HELPING people who do not work and therefore cannot save much, if at all, for retirement is one of the areas highlighted by the experts where the Central Provident Fund (CPF) scheme could be improved.
Suggestions they came up with at the forum varied from introducing a universal basic pension scheme, to topping up CPF accounts of those who cannot reach the Minimum Sum, to looking at how the rest of the social system can play a role.
The problem arises because CPF is a compulsory savings scheme for employees based on their salaries - and so does not include those who are not in paid employment.
Many women, for example, quit work to take care of their families. Some people with disabilities cannot hold down jobs.
This is a major weakness of CPF today, warned some of the experts."Because CPF is an employee contribution system, people not in the workforce are by definition excluded. This goes right to the heart of what the purpose of the CPF is," said Lee Kuan Yew School of Public Policy associate dean Donald Low.
Sociologist Tan Ern Ser of the National University of Singapore (NUS) pointed to a 2011 survey of 5,000 senior citizens that showed fewer females (47.3 per cent) have CPF savings compared with men (72.6 per cent).
Moreover, older female seniors were less likely to have CPF savings - 37.3 per cent aged 75 and older had CPF savings compared with 69.3 per cent aged 55 to 64.
But forum participants were mostly silent on whether tweaking the CPF is the best way to help those who fall through the cracks.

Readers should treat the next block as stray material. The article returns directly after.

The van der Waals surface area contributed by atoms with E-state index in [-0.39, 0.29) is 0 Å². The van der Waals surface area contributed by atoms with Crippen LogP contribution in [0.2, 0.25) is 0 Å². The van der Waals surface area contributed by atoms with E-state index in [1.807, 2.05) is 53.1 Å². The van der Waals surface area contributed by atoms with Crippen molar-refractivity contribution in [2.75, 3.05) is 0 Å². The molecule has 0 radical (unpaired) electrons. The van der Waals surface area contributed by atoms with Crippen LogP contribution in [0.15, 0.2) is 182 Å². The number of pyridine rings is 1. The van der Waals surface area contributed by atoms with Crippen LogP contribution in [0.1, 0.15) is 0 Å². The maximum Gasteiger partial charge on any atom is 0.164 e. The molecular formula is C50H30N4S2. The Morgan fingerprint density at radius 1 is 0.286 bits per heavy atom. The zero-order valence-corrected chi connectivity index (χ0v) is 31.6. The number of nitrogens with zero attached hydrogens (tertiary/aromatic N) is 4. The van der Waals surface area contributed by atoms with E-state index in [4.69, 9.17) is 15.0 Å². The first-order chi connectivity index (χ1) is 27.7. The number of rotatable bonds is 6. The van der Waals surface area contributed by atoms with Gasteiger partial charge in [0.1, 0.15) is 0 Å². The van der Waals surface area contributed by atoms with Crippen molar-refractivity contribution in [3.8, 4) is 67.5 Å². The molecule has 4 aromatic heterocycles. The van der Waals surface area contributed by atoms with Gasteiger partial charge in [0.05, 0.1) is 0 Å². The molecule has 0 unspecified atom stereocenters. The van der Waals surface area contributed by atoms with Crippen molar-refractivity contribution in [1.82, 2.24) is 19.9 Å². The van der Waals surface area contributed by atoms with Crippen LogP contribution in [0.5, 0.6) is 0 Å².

One suggestion came from Dr Kanwaljit Soin, immediate past president of Women's Initiative for Ageing Successfully, who called for a very basic needs-based pension scheme to "give dignity to older people, so they don't have to stretch out their hand to ask for money from their children".
Mr Low also called on the Government to shore up CPF by giving members who cannot meet the Minimum Sum a top-up grant.
When the Minimum Sum is not met, a Singaporean can withdraw only up to $5,000 in cash from his CPF savings on turning 55.
The rest goes into his Retirement Account, half of which can be in the form of a pledge on the home he owns.
To avoid people misusing the system, Mr Low suggested that a CPF member be given a Minimum Sum top-up grant only when he turns 75, so he still has an incentive to work before that.
But Manpower Minister Tan Chuan-Jin, while agreeing that the CPF system has limitations, said that topping up CPF accounts can only go so far.
"The CPF, while important, is part of a larger system. And some needs are perhaps better met through other systems," he said, noting the Ministry of Social and Family Development's schemes.
"The key question is: Can we look after those who are vulnerable? The CPF system aims to do part of that, through whatever we can do to top up the accounts of some who may be vulnerable." This includes the Workfare scheme for those earning $1,900 and less a month.
He added: "But if individuals - not just women - remain vulnerable for a range of reasons, I think that's where the rest of the social system needs to kick in to provide for their respective needs."
Prof Tan was more sanguine, pointing to a trend showing that younger women nowadays have more CPF savings. This is because more women work and young adults are better educated.
"It does look like the future is going to be better - assuming all else remains constant," he said. CHARISSA YONG
This article was first published on July 28, 2014.
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